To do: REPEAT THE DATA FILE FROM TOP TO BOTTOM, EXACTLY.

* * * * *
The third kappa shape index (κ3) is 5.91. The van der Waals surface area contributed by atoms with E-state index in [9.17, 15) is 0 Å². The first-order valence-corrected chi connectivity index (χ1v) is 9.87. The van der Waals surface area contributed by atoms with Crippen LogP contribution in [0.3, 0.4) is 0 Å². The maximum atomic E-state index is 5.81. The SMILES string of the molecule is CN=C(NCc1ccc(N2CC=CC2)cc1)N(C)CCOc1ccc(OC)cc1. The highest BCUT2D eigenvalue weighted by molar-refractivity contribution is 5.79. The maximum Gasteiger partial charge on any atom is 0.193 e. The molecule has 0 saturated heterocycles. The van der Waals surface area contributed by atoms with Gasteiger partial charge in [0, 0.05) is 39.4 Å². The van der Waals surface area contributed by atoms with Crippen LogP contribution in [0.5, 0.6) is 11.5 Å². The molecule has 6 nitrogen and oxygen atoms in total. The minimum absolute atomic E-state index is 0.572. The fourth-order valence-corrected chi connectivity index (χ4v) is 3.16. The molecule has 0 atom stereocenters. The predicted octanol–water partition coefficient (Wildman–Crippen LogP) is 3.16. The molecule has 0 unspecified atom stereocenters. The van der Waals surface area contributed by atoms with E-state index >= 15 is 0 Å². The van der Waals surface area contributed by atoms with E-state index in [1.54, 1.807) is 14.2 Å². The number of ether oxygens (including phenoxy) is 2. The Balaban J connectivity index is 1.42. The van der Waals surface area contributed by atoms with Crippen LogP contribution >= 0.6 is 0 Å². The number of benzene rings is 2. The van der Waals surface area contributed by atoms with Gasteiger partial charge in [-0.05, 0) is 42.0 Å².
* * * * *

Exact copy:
The third kappa shape index (κ3) is 5.91. The van der Waals surface area contributed by atoms with E-state index in [9.17, 15) is 0 Å². The first-order valence-corrected chi connectivity index (χ1v) is 9.87. The van der Waals surface area contributed by atoms with Crippen LogP contribution in [0.3, 0.4) is 0 Å². The maximum atomic E-state index is 5.81. The SMILES string of the molecule is CN=C(NCc1ccc(N2CC=CC2)cc1)N(C)CCOc1ccc(OC)cc1. The highest BCUT2D eigenvalue weighted by molar-refractivity contribution is 5.79. The maximum Gasteiger partial charge on any atom is 0.193 e. The molecule has 0 saturated heterocycles. The van der Waals surface area contributed by atoms with Gasteiger partial charge in [0, 0.05) is 39.4 Å². The van der Waals surface area contributed by atoms with Crippen LogP contribution in [0.5, 0.6) is 11.5 Å². The molecule has 6 nitrogen and oxygen atoms in total. The minimum absolute atomic E-state index is 0.572. The fourth-order valence-corrected chi connectivity index (χ4v) is 3.16. The molecule has 0 atom stereocenters. The predicted octanol–water partition coefficient (Wildman–Crippen LogP) is 3.16. The molecule has 0 unspecified atom stereocenters. The van der Waals surface area contributed by atoms with E-state index >= 15 is 0 Å². The van der Waals surface area contributed by atoms with E-state index in [1.54, 1.807) is 14.2 Å². The number of ether oxygens (including phenoxy) is 2. The Balaban J connectivity index is 1.42. The van der Waals surface area contributed by atoms with Crippen LogP contribution >= 0.6 is 0 Å². The number of benzene rings is 2. The van der Waals surface area contributed by atoms with Gasteiger partial charge in [-0.05, 0) is 42.0 Å².